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Hector Berlioz

‘The Trojans’, Covent Garden 1957

1957. Royal Opera House, London
One of the earliest staged performances of Berlioz's epic masterpiece, this production at Covent Garden was a breakthrough event. Sung in English.
Composer Hector Berlioz
Conductor Rafael Kubelík
Singers Amy Shuard, Blanche Thebom, Jon Vickers
Ensemble Covent Garden Opera
Genre Opera


If one had to mention one production to epitomise Kubelík’s regime it would be
‘The Trojans’ in summer 1957…it was enterprising in the sense that the work
was one which we all believed in strongly but which had in effect never even
been given before in anything like so complete a form; and it relied on no
gimmicks… In its way, ‘The Trojans’ was an astonishing achievement precisely
because the work’s problems of length, complications, cost, lack of previous
box-office attraction, were overcome entirely without recourse to over-
dramatic expedients – a star-loaded cast, a ‘trouvaille’ of staging, publicity
gimmickry. The achievement lay not only in the musical performance, which
was considerable, but in proving honestly and convincingly that the work was
viable for a big company in a big house and could not only be staged complete
with relative economy…but without seeming unreasonably long to the
audience – a danger in an epic of this kind as opposed to a Wagnerian music
drama where motifs and their development make for a close-knit whole…
Kubelík made a great contribution to music in London. With his ability to give
unstintingly to colleagues, company, audience and, above all, to music, he was
a pleasure to work for and with. In thinking of his own career, he might easily
not agree with me, but I know that, if I were asked, I should find it hard not to
nominate his three years at Covent Garden as the best of my life.

Thus, Lord Harewood recollected his time working at Covent Garden 14 years
later in the catalogue for the Victoria and Albert Museum’s exhibition Covent
Garden, 25 Years of Opera and Ballet. From my childhood, I recall that Ernest
Newman, doyen of music critics, devoted three consecutive Sunday Times
columns to preparation for the great event in May and June 1957. I missed out
on the premiere but caught the production when it was revived in June 1958
with almost identical forces. This recording, preserved in Harewood’s own
collection of tapes, brings back the frisson of discovery which engulfed me, and
so many others, 66 years ago.

That its creator Hector Berlioz never experienced a complete performance of
the masterpiece to which he dedicated his life is one of the most painful
tragedies of musical history. In the mid-20 th century, the English were more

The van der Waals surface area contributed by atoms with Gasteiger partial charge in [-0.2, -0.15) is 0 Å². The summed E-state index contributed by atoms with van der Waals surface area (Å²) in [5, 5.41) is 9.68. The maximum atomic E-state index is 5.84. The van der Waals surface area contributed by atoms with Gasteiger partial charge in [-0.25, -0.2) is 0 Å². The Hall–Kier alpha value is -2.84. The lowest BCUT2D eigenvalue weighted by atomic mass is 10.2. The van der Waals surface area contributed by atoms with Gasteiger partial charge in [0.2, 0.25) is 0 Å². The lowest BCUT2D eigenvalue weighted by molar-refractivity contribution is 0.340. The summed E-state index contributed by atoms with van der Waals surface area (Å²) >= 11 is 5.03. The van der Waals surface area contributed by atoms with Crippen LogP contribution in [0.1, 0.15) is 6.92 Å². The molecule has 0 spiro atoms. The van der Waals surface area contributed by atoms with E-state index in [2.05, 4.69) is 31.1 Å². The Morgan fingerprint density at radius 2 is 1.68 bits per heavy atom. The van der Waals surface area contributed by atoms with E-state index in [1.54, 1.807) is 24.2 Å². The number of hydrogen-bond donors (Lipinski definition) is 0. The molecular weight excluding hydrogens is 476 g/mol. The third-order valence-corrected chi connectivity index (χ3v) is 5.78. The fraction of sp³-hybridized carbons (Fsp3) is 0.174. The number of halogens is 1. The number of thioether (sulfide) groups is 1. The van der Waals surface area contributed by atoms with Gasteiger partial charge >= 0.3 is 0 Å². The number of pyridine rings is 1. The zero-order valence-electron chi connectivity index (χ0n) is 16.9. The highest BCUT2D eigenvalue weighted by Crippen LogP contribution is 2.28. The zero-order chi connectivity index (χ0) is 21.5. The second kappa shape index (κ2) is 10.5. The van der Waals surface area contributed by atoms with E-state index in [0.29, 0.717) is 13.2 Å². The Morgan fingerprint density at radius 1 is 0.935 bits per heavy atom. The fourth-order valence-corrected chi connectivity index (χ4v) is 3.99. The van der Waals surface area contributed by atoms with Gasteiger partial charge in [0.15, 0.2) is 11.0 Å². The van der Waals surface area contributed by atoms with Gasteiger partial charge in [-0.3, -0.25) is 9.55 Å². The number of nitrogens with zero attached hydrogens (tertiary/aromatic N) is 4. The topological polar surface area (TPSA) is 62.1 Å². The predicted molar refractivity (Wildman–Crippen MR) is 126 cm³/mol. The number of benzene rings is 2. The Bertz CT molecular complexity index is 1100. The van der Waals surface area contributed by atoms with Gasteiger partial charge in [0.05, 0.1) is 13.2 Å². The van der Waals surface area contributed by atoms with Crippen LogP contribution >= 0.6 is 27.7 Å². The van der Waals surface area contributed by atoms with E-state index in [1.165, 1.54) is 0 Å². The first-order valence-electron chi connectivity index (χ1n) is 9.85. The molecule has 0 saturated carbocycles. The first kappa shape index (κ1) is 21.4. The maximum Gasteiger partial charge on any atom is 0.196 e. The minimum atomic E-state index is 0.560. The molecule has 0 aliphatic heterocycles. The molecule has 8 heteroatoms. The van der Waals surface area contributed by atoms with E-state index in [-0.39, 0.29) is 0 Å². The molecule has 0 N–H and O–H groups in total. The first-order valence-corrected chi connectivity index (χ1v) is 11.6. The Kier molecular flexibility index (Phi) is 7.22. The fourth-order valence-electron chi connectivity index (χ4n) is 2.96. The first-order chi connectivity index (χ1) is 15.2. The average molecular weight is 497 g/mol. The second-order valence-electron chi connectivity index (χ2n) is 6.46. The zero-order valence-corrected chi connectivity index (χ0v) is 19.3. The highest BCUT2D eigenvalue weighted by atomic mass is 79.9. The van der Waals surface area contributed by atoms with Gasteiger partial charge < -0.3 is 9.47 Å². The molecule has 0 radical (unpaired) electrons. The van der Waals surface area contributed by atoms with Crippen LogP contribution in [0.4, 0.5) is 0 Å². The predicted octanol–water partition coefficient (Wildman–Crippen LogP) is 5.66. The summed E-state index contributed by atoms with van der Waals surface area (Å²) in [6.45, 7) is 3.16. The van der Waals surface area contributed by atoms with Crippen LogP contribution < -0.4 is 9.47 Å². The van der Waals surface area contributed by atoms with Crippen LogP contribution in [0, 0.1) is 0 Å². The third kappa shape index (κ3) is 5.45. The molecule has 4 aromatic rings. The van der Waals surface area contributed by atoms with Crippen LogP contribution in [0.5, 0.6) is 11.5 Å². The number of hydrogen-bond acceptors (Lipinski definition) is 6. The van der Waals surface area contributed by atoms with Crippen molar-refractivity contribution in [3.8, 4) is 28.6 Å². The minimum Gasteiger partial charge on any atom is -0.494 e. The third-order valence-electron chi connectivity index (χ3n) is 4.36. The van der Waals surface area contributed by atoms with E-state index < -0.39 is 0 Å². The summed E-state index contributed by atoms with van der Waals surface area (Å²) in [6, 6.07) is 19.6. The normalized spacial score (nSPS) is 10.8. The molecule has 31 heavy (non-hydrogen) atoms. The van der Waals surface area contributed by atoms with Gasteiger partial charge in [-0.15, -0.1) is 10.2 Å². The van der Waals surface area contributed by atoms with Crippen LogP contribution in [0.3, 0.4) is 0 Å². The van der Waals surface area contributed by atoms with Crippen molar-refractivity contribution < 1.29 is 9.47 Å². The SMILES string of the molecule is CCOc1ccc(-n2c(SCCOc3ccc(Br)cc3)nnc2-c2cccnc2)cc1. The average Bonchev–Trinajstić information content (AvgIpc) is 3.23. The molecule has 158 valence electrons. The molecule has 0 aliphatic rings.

appreciative of Berlioz than the French, who were curiously disdainful about
their greatest composer. Thomas Beecham was a powerful advocate, and his
concert performances for radio in 1947 had opened ears, but a fully staged
production was another matter and represented a significant risk for the
cautious David Webster and his Czech Music Director. What’s more, the
multiple roles of the opera were cast, with one important exception, from the
resident ensemble; and it was to be sung in the English translation by E J Dent.
It was a defiant assertion of belief in the quality of the company. The staging
was entrusted to the great actor John Gielgud, who shared with Berlioz a deep
love of Shakespeare. Both Georges Wakhevitch, who had designed Kubelik’s
Otello, and the painter John Piper, who had designed Glyndebourne’s Don
Giovanni as well as Britten operas, were approached as designers, but the
eventual choice was the Spanish painter and sculptor Mariano Andreu, who’s
Much Ado about Nothing with Gielgud and Peggy Ashcroft, had entranced
audiences. Newman was critical of the staging, but I remember it as broadly
traditional with striking scenic pictures and an individual style.

The guest Dido was the Metropolitan Opera stalwart Blanche Thebom, who
had sung Dorabella at Glyndebourne under Fritz Busch and was Brangäne in
the legendary Flagstad/Furtwängler recording of Tristan und Isolde. She had
stage presence, as well as spectacularly long natural hair (!), to complement
her sumptuous mezzo. But the hardest role to cast in this double-opera is
always Aeneas, who must be heroic but also capable of sustaining a soft line,
and Covent Garden’s trump card was the emerging Canadian Jon Vickers in his
first season with the Company. He was to return to the role for the Berlioz
centenary production of 1969 (in French), preserved on the magnificent Philips
recording, and again at its 1972 revival. No one in my experience has come
near to matching Vickers in this role. Maturity may have brought greater
refinement, but in 1957 there is a raw, open-throated honesty that is
irresistible. Listen to his startled terror when Hector’s ghost appears; to his
farewell to his son Ascanius when entrusted to Dido’s care before the battle
with the invading Numidians; to him wrestling with his soul in the great Act 5
scena. The impression is indelible. But, if Vickers is the hero, this Trojans is
above all a testimony to the virile company built in little more than a decade.

Nicholas Payne
20 June 2024

Hector Berlioz (1803 – 1869)

The Trojans (Les Troyens)

Track 1: Act 1

Track 2: Act 2

Track 3: Act 3

Track 4: Act 4

Track 5: Act 5

This recording was made from a relay of a performance at the Royal Opera House on 20 June 1957.

The recording comes from the Harewood Collection at Music Preserved.

Remastering by Paul Baily.

  • Jon Vickers
  • Blanche Thebom
  • Amy Shuard
  • Jess Walters
  • Joan Carlyle
  • Michael Langdon
  • Joseph Rouleau
    The Ghost of Hector
  • Lauris Elms
  • David Kelly
  • Richard Verreau
  • Dermot Troy
  • The Covent Garden Opera Chorus
  • The Covent Garden Opera Orchestra
  • Rafael Kubelík

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